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M380 (Unique Issues) If you have a unique issue with your M380 model coach and it can't be answered in one of the other forums here, then this is where you can list it.....list your M380 Parts here too.

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  #11  
Old 4 Weeks Ago
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The only non-directional Satellite antennas are phased arrays, huge in size, and too expensive to use for anything except things like commercial aircraft. The antenna you have rotates full 360, and changes elevation in the 45 degree range.



Only worth doing what you are talking about if you just want to tinker, not because it would be a good WiFi solution. Directional antennas for Wifi are good when you have a lot of distance to cover between two fixed locations, like across a valley. Otherwise you don't need anything better than the typical RV park will use to provide the signal - an outdoor access point. For receiving you need one that can be used as a client router, and you can get one with horizontal and vertical antennas for under $100, Power over Ethernet. I paid $89 for mine many years ago, and they are a little cheaper today. If an RV park has working WiFi, I have WiFi.
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Current: 2004 M380 Double Slide
2015 Jeep Grand Cherokee
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  #12  
Old 4 Weeks Ago
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I do have situations where a directional antenna would help, but I'm interested in how you are set up. Do you connect your antenna to a router and rebroadcast into your RV for connecting phones and laptops via WiFi?

I have an old router that will run open source firmware, such as DD-WRT or Tomato. I can run them in Repeater Bridge mode, which will do what I want. The router can connect to an external antenna directly.

I know some people just use a USB external antenna on a tall pole and connect the USB to a Windows laptop, but I need to have WiFi within the RV so phones and other WiFi devices can connect.
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2007 Double Slide M380 "Bertie"
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  #13  
Old 4 Weeks Ago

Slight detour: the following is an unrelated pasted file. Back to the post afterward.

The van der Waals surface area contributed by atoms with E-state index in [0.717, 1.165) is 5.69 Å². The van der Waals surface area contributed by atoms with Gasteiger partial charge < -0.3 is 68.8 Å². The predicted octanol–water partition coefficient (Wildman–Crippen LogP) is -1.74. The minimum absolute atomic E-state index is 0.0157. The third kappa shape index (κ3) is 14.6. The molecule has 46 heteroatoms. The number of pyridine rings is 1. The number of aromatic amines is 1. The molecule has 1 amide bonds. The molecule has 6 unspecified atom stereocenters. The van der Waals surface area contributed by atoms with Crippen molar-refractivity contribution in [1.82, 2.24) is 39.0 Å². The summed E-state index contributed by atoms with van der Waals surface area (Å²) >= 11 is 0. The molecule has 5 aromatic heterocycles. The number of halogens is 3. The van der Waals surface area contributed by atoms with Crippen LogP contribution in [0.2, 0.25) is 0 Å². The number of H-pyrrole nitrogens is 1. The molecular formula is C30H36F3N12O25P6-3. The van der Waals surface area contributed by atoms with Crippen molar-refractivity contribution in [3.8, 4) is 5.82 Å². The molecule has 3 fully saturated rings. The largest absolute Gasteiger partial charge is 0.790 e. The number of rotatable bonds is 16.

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Having the transmitter inside and antenna outside works - I did that for awhile with my 90 before I got the client router, using a large antenna on the tall mast that is standard in that era coach. The problem is line loss. At 2.4GHz, the loss is 3.2dB for each 10 feet with RG-58a. You can get that down to 1.5dB per 10 feet with RG6, but that still is a lot. The problem being mostly on you low-power transmit side. Back in the day I had an internet provider that connected to my business from several blocks away using directional patch antennas. I had to use LMR600 for the 50 foot run I needed in order to get decent signal. That stuff is 6.8AWG solid center, about like bending small copper pipe!


Put the client router on the roof, with just a single run of Cat6. When you get it inside, do whatever you want. You have zero line loss. I run mine into an RV042 VPN router (my business has RV042G models for the other end of the pipe). That is hard wired to my main computer and goes to a simple WiFi router to provide access for the other devices.


These days my AT&T unlimited is better than most RV park WiFi connections, so when that is the case I just pick up the AT&T mobile device with the external client router. Not as efficient as directly connecting to the mobile device, but I like the hardware VPN.


For awhile before I got my outdoor router I used a standard bridge like you are talking about in a waterproof box on the roof, but I had to supply power to it.
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  #14  
Old 4 Weeks Ago
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You make some good points about cable loss, but I was thinking about putting the router inside the old satellite dome with the directional antenna. As for power, while POE is convenient, I assume there is 12v inside the dome, and there are many 12v powered routers available.

I didn't realize the cost of outdoor units was as low as it is. Some units come with a directional antenna or a weatherproof antenna connection allowing an antenna choice.
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